"It's like anything that went wrong, whether you are upset or just had a bad day, you come to this place where you're part of this team and it's like your second family," he said.
But Roy, now 20, quit sports 10 months ago when he decided to transition from female to male.
Even before taking hormones, Roy felt there was no longer a place for him to play.
"I didn't know where I belonged and no one really knew either," he said.
As a student at the University of New Brunswick in Saint John, Roy talked to men's soccer and rugby coaches and both rejected him.
For the soccer team, he was told he couldn't play because he was taking testosterone. For rugby, he was told he'd get injured because he was too small and not strong enough.
Roy's concerns were taken to the athletic board at UNB, but he got the same answer: he couldn't be part of the team.
"I had to miss the entire season, as well as every season since."
U Sports doesn't have policy
U Sports, which governs university intercollegiate and varsity athletics in Canada, doesn't have a regulation or policy for transgender athletes or anything in its rules that protects them from discrimination.
Lisen Moore, the chair of the U Sports equity and equality committee, said the organization has a draft policy, aimed at bringing inclusion and fairness to transgender athletes, but it's still being studied and can't be made public yet.
U Sports has been working on the policy for 18 months. It was delayed, Moore said, by a review of the Guide to Creating Inclusive Environments for Trans Participants in Canadian Sport, a document released in May 2016 by the Canadian Centre for Ethics in Sports.
According to the guide, there is no scientific evidence "to suggest whether, or to what degree, hormone levels consistently confer competitive advantage."
The centre suggests transgender athletes be allowed to play in the team of the gender they identify with, "whether or not they have undergone hormone therapy."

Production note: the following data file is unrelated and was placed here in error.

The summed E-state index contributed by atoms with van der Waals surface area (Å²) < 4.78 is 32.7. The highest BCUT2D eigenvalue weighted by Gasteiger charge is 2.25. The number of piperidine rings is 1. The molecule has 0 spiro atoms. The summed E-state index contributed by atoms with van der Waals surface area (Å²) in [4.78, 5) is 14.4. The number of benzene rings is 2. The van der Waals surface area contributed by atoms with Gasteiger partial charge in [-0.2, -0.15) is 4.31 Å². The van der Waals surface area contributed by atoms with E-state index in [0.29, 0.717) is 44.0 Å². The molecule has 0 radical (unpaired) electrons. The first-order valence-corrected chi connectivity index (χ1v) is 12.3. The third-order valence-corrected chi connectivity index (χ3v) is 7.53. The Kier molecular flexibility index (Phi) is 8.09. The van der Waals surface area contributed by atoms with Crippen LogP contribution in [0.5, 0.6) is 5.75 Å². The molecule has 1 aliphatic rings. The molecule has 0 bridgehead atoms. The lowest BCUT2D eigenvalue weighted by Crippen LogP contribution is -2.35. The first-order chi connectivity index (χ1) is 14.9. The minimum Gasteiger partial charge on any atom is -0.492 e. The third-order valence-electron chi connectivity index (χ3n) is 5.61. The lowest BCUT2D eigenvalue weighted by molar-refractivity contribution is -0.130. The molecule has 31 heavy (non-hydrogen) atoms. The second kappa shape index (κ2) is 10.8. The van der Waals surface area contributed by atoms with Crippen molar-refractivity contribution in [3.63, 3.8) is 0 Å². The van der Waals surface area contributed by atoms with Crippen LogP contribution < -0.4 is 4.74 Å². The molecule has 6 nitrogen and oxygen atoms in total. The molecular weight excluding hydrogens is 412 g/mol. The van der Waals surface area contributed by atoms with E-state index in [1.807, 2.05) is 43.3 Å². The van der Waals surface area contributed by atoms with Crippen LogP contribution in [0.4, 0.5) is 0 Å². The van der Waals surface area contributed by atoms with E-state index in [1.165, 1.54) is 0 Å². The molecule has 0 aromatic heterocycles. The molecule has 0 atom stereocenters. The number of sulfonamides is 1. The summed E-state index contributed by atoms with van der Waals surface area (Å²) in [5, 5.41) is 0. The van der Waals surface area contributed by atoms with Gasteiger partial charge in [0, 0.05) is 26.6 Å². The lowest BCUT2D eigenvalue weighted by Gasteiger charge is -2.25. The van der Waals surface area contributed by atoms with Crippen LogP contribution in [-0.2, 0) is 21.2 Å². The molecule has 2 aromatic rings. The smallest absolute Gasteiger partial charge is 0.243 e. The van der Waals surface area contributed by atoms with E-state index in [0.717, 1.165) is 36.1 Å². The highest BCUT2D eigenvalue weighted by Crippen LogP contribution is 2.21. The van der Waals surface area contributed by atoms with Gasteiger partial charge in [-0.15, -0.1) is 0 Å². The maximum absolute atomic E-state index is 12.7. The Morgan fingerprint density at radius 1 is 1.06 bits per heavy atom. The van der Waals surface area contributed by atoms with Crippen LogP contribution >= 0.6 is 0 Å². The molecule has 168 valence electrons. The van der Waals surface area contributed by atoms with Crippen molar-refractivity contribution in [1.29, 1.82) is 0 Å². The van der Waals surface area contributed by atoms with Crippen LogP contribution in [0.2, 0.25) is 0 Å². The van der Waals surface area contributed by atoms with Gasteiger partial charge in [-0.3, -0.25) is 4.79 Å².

Lisen said the goal of U Sports is to come out with "a very strong and respectful transgender policy that's going to allow all individuals, regardless of how you identify, to participate in university sport."
But the organization has not set a launch date for its policy, which would affect 40 other universities across the country.
"Change takes time," Moore said.
Up to individual schools
In the meantime, coaches make their own decisions, which creates inconsistencies across the country that drive transgender athletes away from sports altogether, said Charlene Weaving, who teaches in the human kinetics department at St. Francis Xavier University.
"Why should the onus be on transgender athletes to have to fight for inclusion?" asked Weaving, who has been studying the regulations and barriers related to transgender athletes.
Things are a little different at the Atlantic Collegiate Athletic Association league, a part of the Canadian Collegiate Athletic Association, which does have regulations relating to trans athletes.
That organization, which governs athletics at colleges across Canada, says that a transgender male student athlete being treated with testosterone for diagnosed gender identity disorder or gender dysphoria may compete on a men's team but is no longer eligible to compete on a women's team.